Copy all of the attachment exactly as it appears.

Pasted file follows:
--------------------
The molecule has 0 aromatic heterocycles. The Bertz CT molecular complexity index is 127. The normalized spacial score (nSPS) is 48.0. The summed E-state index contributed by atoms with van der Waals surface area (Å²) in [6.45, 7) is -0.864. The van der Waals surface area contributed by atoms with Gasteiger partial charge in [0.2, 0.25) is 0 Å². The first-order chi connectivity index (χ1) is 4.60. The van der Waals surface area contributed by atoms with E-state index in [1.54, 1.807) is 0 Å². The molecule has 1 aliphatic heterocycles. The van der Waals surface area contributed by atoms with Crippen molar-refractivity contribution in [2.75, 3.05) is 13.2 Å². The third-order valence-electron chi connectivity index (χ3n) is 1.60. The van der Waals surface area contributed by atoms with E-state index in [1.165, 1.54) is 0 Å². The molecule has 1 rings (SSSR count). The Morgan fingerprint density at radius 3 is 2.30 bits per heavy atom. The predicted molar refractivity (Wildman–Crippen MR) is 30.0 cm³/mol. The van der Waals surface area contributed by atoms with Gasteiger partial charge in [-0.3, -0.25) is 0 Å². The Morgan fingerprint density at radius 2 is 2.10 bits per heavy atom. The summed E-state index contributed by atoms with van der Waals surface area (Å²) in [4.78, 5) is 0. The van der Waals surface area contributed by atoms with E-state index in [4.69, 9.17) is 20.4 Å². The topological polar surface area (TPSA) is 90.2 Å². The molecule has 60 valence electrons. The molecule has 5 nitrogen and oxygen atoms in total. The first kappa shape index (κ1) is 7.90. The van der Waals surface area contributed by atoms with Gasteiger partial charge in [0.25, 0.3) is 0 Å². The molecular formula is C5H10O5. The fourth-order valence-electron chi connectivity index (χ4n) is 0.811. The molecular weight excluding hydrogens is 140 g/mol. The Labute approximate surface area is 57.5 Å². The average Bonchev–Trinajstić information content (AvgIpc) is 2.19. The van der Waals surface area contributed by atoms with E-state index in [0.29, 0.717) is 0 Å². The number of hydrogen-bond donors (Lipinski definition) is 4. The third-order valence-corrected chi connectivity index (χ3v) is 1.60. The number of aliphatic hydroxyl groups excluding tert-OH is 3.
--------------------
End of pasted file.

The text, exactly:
The molecule has 0 aromatic heterocycles. The Bertz CT molecular complexity index is 127. The normalized spacial score (nSPS) is 48.0. The summed E-state index contributed by atoms with van der Waals surface area (Å²) in [6.45, 7) is -0.864. The van der Waals surface area contributed by atoms with Gasteiger partial charge in [0.2, 0.25) is 0 Å². The first-order chi connectivity index (χ1) is 4.60. The van der Waals surface area contributed by atoms with E-state index in [1.54, 1.807) is 0 Å². The molecule has 1 aliphatic heterocycles. The van der Waals surface area contributed by atoms with Crippen molar-refractivity contribution in [2.75, 3.05) is 13.2 Å². The third-order valence-electron chi connectivity index (χ3n) is 1.60. The van der Waals surface area contributed by atoms with E-state index in [1.165, 1.54) is 0 Å². The molecule has 1 rings (SSSR count). The Morgan fingerprint density at radius 3 is 2.30 bits per heavy atom. The predicted molar refractivity (Wildman–Crippen MR) is 30.0 cm³/mol. The van der Waals surface area contributed by atoms with Gasteiger partial charge in [-0.3, -0.25) is 0 Å². The Morgan fingerprint density at radius 2 is 2.10 bits per heavy atom. The summed E-state index contributed by atoms with van der Waals surface area (Å²) in [4.78, 5) is 0. The van der Waals surface area contributed by atoms with E-state index in [4.69, 9.17) is 20.4 Å². The topological polar surface area (TPSA) is 90.2 Å². The molecule has 60 valence electrons. The molecule has 5 nitrogen and oxygen atoms in total. The first kappa shape index (κ1) is 7.90. The van der Waals surface area contributed by atoms with Gasteiger partial charge in [0.25, 0.3) is 0 Å². The molecular formula is C5H10O5. The fourth-order valence-electron chi connectivity index (χ4n) is 0.811. The molecular weight excluding hydrogens is 140 g/mol. The Labute approximate surface area is 57.5 Å². The average Bonchev–Trinajstić information content (AvgIpc) is 2.19. The van der Waals surface area contributed by atoms with E-state index in [0.29, 0.717) is 0 Å². The number of hydrogen-bond donors (Lipinski definition) is 4. The third-order valence-corrected chi connectivity index (χ3v) is 1.60. The number of aliphatic hydroxyl groups excluding tert-OH is 3.